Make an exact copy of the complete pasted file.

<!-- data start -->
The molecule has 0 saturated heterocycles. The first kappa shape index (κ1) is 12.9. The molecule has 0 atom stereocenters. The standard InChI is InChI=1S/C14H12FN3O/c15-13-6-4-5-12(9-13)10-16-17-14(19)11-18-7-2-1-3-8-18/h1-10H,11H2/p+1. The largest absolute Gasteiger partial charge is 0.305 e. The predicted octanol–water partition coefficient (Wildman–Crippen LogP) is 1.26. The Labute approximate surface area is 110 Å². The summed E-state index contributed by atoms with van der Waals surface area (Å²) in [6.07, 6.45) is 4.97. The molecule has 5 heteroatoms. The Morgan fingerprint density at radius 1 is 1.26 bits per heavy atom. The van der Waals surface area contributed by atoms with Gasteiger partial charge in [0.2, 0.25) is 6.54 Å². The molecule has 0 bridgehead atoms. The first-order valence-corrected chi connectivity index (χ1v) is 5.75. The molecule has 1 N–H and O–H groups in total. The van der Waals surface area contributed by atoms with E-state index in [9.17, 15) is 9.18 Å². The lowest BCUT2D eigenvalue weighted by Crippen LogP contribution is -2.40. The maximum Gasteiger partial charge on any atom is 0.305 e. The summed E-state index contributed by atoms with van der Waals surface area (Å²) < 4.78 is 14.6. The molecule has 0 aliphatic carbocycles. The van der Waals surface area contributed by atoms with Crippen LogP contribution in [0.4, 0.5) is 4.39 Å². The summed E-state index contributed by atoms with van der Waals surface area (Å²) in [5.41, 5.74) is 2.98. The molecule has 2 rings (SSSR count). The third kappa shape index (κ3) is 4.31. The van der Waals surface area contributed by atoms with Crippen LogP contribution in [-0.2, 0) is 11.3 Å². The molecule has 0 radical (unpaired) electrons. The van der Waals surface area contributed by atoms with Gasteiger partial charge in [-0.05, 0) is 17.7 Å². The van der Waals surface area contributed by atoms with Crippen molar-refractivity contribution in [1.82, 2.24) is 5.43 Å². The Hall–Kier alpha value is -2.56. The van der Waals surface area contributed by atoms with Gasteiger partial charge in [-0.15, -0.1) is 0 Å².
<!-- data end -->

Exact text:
The molecule has 0 saturated heterocycles. The first kappa shape index (κ1) is 12.9. The molecule has 0 atom stereocenters. The standard InChI is InChI=1S/C14H12FN3O/c15-13-6-4-5-12(9-13)10-16-17-14(19)11-18-7-2-1-3-8-18/h1-10H,11H2/p+1. The largest absolute Gasteiger partial charge is 0.305 e. The predicted octanol–water partition coefficient (Wildman–Crippen LogP) is 1.26. The Labute approximate surface area is 110 Å². The summed E-state index contributed by atoms with van der Waals surface area (Å²) in [6.07, 6.45) is 4.97. The molecule has 5 heteroatoms. The Morgan fingerprint density at radius 1 is 1.26 bits per heavy atom. The van der Waals surface area contributed by atoms with Gasteiger partial charge in [0.2, 0.25) is 6.54 Å². The molecule has 0 bridgehead atoms. The first-order valence-corrected chi connectivity index (χ1v) is 5.75. The molecule has 1 N–H and O–H groups in total. The van der Waals surface area contributed by atoms with E-state index in [9.17, 15) is 9.18 Å². The lowest BCUT2D eigenvalue weighted by Crippen LogP contribution is -2.40. The maximum Gasteiger partial charge on any atom is 0.305 e. The summed E-state index contributed by atoms with van der Waals surface area (Å²) < 4.78 is 14.6. The molecule has 0 aliphatic carbocycles. The van der Waals surface area contributed by atoms with Crippen LogP contribution in [0.4, 0.5) is 4.39 Å². The summed E-state index contributed by atoms with van der Waals surface area (Å²) in [5.41, 5.74) is 2.98. The molecule has 2 rings (SSSR count). The third kappa shape index (κ3) is 4.31. The van der Waals surface area contributed by atoms with Crippen LogP contribution in [-0.2, 0) is 11.3 Å². The molecule has 0 radical (unpaired) electrons. The van der Waals surface area contributed by atoms with Gasteiger partial charge in [-0.05, 0) is 17.7 Å². The van der Waals surface area contributed by atoms with Crippen molar-refractivity contribution in [1.82, 2.24) is 5.43 Å². The Hall–Kier alpha value is -2.56. The van der Waals surface area contributed by atoms with Gasteiger partial charge in [-0.15, -0.1) is 0 Å².